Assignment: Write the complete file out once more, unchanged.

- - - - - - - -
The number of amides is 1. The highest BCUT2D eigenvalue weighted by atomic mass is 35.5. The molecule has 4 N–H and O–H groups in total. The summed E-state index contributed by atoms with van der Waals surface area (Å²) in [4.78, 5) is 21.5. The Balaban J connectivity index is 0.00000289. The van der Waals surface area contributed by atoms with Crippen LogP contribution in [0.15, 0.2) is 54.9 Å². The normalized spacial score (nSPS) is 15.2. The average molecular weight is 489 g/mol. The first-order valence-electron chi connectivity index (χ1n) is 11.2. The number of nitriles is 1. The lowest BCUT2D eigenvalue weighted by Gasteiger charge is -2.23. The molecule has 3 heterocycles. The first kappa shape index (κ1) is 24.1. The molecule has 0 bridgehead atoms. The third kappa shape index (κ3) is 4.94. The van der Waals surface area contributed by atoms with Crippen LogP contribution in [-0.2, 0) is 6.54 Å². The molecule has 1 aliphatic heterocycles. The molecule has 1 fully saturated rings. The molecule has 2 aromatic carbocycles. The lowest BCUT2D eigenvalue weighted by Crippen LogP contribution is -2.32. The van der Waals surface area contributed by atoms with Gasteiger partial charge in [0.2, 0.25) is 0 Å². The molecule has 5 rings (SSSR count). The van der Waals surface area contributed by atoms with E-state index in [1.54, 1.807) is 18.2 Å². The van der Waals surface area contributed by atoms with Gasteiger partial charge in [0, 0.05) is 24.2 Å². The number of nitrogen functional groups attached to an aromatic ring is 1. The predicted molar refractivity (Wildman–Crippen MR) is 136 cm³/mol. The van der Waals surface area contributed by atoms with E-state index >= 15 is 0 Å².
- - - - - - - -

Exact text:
The number of amides is 1. The highest BCUT2D eigenvalue weighted by atomic mass is 35.5. The molecule has 4 N–H and O–H groups in total. The summed E-state index contributed by atoms with van der Waals surface area (Å²) in [4.78, 5) is 21.5. The Balaban J connectivity index is 0.00000289. The van der Waals surface area contributed by atoms with Crippen LogP contribution in [0.15, 0.2) is 54.9 Å². The normalized spacial score (nSPS) is 15.2. The average molecular weight is 489 g/mol. The first-order valence-electron chi connectivity index (χ1n) is 11.2. The number of nitriles is 1. The lowest BCUT2D eigenvalue weighted by Gasteiger charge is -2.23. The molecule has 3 heterocycles. The first kappa shape index (κ1) is 24.1. The molecule has 0 bridgehead atoms. The third kappa shape index (κ3) is 4.94. The van der Waals surface area contributed by atoms with Crippen LogP contribution in [-0.2, 0) is 6.54 Å². The molecule has 1 aliphatic heterocycles. The molecule has 1 fully saturated rings. The molecule has 2 aromatic carbocycles. The lowest BCUT2D eigenvalue weighted by Crippen LogP contribution is -2.32. The van der Waals surface area contributed by atoms with Gasteiger partial charge in [0.2, 0.25) is 0 Å². The molecule has 5 rings (SSSR count). The van der Waals surface area contributed by atoms with E-state index in [1.54, 1.807) is 18.2 Å². The van der Waals surface area contributed by atoms with Gasteiger partial charge in [0, 0.05) is 24.2 Å². The number of nitrogen functional groups attached to an aromatic ring is 1. The predicted molar refractivity (Wildman–Crippen MR) is 136 cm³/mol. The van der Waals surface area contributed by atoms with E-state index >= 15 is 0 Å².